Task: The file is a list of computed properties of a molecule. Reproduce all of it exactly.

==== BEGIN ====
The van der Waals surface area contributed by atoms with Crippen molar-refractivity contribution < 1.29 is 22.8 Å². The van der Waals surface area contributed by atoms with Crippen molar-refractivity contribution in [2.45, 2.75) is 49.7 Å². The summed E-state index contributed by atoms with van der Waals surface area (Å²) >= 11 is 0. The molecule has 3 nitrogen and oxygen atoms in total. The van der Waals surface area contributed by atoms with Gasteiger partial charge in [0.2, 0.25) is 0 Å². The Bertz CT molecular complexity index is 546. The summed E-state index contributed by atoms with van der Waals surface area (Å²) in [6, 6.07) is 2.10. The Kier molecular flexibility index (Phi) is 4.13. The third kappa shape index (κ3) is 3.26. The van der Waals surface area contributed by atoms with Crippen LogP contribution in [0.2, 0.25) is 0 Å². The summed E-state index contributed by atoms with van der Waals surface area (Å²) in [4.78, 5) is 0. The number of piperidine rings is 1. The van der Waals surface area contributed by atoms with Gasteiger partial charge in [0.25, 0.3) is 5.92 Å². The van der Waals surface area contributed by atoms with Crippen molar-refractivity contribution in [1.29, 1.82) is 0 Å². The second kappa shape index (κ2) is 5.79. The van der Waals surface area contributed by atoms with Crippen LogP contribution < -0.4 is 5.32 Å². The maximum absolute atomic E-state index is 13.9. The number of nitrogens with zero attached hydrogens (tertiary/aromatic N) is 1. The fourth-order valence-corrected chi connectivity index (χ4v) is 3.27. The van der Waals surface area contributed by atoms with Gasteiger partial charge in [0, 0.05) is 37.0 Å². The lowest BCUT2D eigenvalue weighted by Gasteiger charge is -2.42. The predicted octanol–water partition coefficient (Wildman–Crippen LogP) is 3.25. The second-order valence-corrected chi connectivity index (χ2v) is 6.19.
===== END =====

The van der Waals surface area contributed by atoms with Crippen molar-refractivity contribution < 1.29 is 22.8 Å². The van der Waals surface area contributed by atoms with Crippen molar-refractivity contribution in [2.45, 2.75) is 49.7 Å². The summed E-state index contributed by atoms with van der Waals surface area (Å²) >= 11 is 0. The molecule has 3 nitrogen and oxygen atoms in total. The van der Waals surface area contributed by atoms with Gasteiger partial charge in [0.2, 0.25) is 0 Å². The Bertz CT molecular complexity index is 546. The summed E-state index contributed by atoms with van der Waals surface area (Å²) in [6, 6.07) is 2.10. The Kier molecular flexibility index (Phi) is 4.13. The third kappa shape index (κ3) is 3.26. The van der Waals surface area contributed by atoms with Crippen LogP contribution in [0.2, 0.25) is 0 Å². The summed E-state index contributed by atoms with van der Waals surface area (Å²) in [4.78, 5) is 0. The number of piperidine rings is 1. The van der Waals surface area contributed by atoms with Gasteiger partial charge in [0.25, 0.3) is 5.92 Å². The van der Waals surface area contributed by atoms with Crippen molar-refractivity contribution in [1.29, 1.82) is 0 Å². The second kappa shape index (κ2) is 5.79. The van der Waals surface area contributed by atoms with Crippen LogP contribution < -0.4 is 5.32 Å². The maximum absolute atomic E-state index is 13.9. The number of nitrogens with zero attached hydrogens (tertiary/aromatic N) is 1. The fourth-order valence-corrected chi connectivity index (χ4v) is 3.27. The van der Waals surface area contributed by atoms with Gasteiger partial charge in [0, 0.05) is 37.0 Å². The lowest BCUT2D eigenvalue weighted by Gasteiger charge is -2.42. The predicted octanol–water partition coefficient (Wildman–Crippen LogP) is 3.25. The second-order valence-corrected chi connectivity index (χ2v) is 6.19.